The first chemical element in the periodic table. It has the atomic symbol H, atomic number 1, and atomic weight [1.00784; 1.00811]. It exists, under normal conditions, as a colorless, odorless, tasteless, diatomic gas. Hydrogen ions are PROTONS. Besides the common H1 isotope, hydrogen exists as the stable isotope DEUTERIUM and the unstable, radioactive isotope TRITIUM.
Genetically engineered MUTAGENESIS at a specific site in the DNA molecule that introduces a base substitution, or an insertion or deletion.
A research technique to measure solvent exposed regions of molecules that is used to provide insight about PROTEIN CONFORMATION.
A stochastic process such that the conditional probability distribution for a state at any future instant, given the present state, is unaffected by any additional knowledge of the past history of the system.
The physical characteristics and processes of biological systems.
The study of PHYSICAL PHENOMENA and PHYSICAL PROCESSES as applied to living things.
An essential amino acid that is necessary for normal growth in infants and for NITROGEN balance in adults. It is a precursor of INDOLE ALKALOIDS in plants. It is a precursor of SEROTONIN (hence its use as an antidepressant and sleep aid). It can be a precursor to NIACIN, albeit inefficiently, in mammals.
Stable elementary particles having the smallest known negative charge, present in all elements; also called negatrons. Positively charged electrons are called positrons. The numbers, energies and arrangement of electrons around atomic nuclei determine the chemical identities of elements. Beams of electrons are called CATHODE RAYS.
A non-heme iron protein consisting of eight apparently identical subunits each containing 2 iron atoms. It binds one molecule of oxygen per pair of iron atoms and functions as a respiratory protein.
Devices for accelerating protons or electrons in closed orbits where the accelerating voltage and magnetic field strength varies (the accelerating voltage is held constant for electrons) in order to keep the orbit radius constant.
The addition of descriptive information about the function or structure of a molecular sequence to its MOLECULAR SEQUENCE DATA record.
Virulent bacteriophage and type species of the genus T4-like phages, in the family MYOVIRIDAE. It infects E. coli and is the best known of the T-even phages. Its virion contains linear double-stranded DNA, terminally redundant and circularly permuted.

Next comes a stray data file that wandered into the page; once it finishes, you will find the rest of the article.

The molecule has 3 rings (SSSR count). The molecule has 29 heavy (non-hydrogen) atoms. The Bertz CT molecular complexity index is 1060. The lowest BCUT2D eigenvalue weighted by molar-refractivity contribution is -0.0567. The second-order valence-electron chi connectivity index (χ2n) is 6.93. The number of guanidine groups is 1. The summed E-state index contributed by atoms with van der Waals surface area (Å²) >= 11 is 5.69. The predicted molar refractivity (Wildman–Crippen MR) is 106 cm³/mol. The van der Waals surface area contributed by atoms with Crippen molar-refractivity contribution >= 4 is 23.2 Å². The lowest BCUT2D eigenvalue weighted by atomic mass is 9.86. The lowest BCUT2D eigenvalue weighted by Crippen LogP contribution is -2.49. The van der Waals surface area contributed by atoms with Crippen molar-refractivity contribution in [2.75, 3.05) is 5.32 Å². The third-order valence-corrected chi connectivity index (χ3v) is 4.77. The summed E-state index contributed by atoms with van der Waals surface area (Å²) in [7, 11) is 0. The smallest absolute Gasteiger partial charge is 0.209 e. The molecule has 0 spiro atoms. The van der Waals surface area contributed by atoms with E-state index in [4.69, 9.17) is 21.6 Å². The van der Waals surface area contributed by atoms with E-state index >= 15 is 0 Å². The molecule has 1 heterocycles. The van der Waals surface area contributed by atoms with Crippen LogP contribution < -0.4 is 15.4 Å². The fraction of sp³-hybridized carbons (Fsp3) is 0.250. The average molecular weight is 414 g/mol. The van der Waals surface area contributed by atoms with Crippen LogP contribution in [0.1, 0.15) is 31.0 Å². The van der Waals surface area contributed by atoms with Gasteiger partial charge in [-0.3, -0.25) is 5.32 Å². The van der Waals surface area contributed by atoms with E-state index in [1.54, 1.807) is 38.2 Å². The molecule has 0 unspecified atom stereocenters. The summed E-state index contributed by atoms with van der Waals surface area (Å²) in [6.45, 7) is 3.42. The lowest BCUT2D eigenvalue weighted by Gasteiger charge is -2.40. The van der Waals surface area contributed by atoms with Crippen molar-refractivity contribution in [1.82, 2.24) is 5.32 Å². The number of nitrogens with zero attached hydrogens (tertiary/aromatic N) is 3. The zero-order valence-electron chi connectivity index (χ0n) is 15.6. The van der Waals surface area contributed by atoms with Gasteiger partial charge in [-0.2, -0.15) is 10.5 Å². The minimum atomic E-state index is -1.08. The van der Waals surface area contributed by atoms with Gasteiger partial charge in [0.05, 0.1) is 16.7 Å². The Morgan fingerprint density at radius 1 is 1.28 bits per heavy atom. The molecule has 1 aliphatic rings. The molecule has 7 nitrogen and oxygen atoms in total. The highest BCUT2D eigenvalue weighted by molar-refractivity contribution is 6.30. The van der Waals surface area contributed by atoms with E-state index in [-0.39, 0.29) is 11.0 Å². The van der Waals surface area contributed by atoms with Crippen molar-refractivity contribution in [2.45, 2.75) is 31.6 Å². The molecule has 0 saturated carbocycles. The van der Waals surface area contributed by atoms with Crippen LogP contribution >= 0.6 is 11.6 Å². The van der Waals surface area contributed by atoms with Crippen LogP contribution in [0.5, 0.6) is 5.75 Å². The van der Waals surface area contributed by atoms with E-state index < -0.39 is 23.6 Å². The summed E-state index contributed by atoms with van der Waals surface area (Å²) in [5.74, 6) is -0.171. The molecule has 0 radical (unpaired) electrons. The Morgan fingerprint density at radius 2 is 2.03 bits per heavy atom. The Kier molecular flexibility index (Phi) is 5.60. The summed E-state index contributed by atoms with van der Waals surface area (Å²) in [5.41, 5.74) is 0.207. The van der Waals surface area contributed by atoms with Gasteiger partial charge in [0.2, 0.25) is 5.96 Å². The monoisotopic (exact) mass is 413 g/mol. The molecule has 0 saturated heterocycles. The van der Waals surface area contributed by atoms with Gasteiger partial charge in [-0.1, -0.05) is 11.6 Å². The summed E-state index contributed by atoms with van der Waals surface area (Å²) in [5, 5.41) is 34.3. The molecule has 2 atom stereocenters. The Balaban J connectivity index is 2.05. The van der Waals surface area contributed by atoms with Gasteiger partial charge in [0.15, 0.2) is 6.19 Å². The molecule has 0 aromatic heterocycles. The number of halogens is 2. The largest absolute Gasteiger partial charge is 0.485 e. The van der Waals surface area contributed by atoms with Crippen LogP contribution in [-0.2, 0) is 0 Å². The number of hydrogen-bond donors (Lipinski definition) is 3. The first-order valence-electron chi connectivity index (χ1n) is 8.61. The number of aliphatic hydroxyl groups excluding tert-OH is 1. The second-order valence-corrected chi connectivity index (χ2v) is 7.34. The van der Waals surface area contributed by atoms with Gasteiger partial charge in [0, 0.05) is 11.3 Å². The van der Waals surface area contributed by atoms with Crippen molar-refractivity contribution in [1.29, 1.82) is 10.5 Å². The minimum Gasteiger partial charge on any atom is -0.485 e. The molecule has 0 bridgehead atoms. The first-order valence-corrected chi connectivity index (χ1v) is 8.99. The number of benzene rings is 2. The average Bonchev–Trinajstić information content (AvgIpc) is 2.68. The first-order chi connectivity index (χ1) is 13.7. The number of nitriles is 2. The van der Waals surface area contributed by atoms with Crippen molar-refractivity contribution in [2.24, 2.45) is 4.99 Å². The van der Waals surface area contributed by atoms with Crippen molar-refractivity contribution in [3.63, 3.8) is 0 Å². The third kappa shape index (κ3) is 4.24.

Continuous frequency distribution of infinite range. Its properties are as follows: 1, continuous, symmetrical distribution with both tails extending to infinity; 2, arithmetic mean, mode, and median identical; and 3, shape completely determined by the mean and standard deviation.
An analytical method used in determining the identity of a chemical based on its mass using mass analyzers/mass spectrometers.
Partial proteins formed by partial hydrolysis of complete proteins or generated through PROTEIN ENGINEERING techniques.
Domesticated bovine animals of the genus Bos, usually kept on a farm or ranch and used for the production of meat or dairy products or for heavy labor.
Characteristics or attributes of the outer boundaries of objects, including molecules.
Proteins obtained from ESCHERICHIA COLI.
Scattering of a beam of electromagnetic or acoustic RADIATION, or particles, at small angles by particles or cavities whose dimensions are many times as large as the wavelength of the radiation or the de Broglie wavelength of the scattered particles. Also know as low angle scattering. (McGraw-Hill Dictionary of Scientific and Technical Terms, 6th ed) Small angle scattering (SAS) techniques, small angle neutron (SANS), X-ray (SAXS), and light (SALS, or just LS) scattering, are used to characterize objects on a nanoscale.
A class of iron-sulfur proteins that contains one iron coordinated to the sulfur atom of four cysteine residues. (McGraw-Hill Dictionary of Scientific and Technical Terms, 5th ed)
The procedures involved in combining separately developed modules, components, or subsystems so that they work together as a complete system. (From McGraw-Hill Dictionary of Scientific and Technical Terms, 4th ed)
Systems where the input data enter the computer directly from the point of origin (usually a terminal or workstation) and/or in which output data are transmitted directly to that terminal point of origin. (Sippl, Computer Dictionary, 4th ed)
The theory that the radiation and absorption of energy take place in definite quantities called quanta (E) which vary in size and are defined by the equation E=hv in which h is Planck's constant and v is the frequency of the radiation.
Proteins prepared by recombinant DNA technology.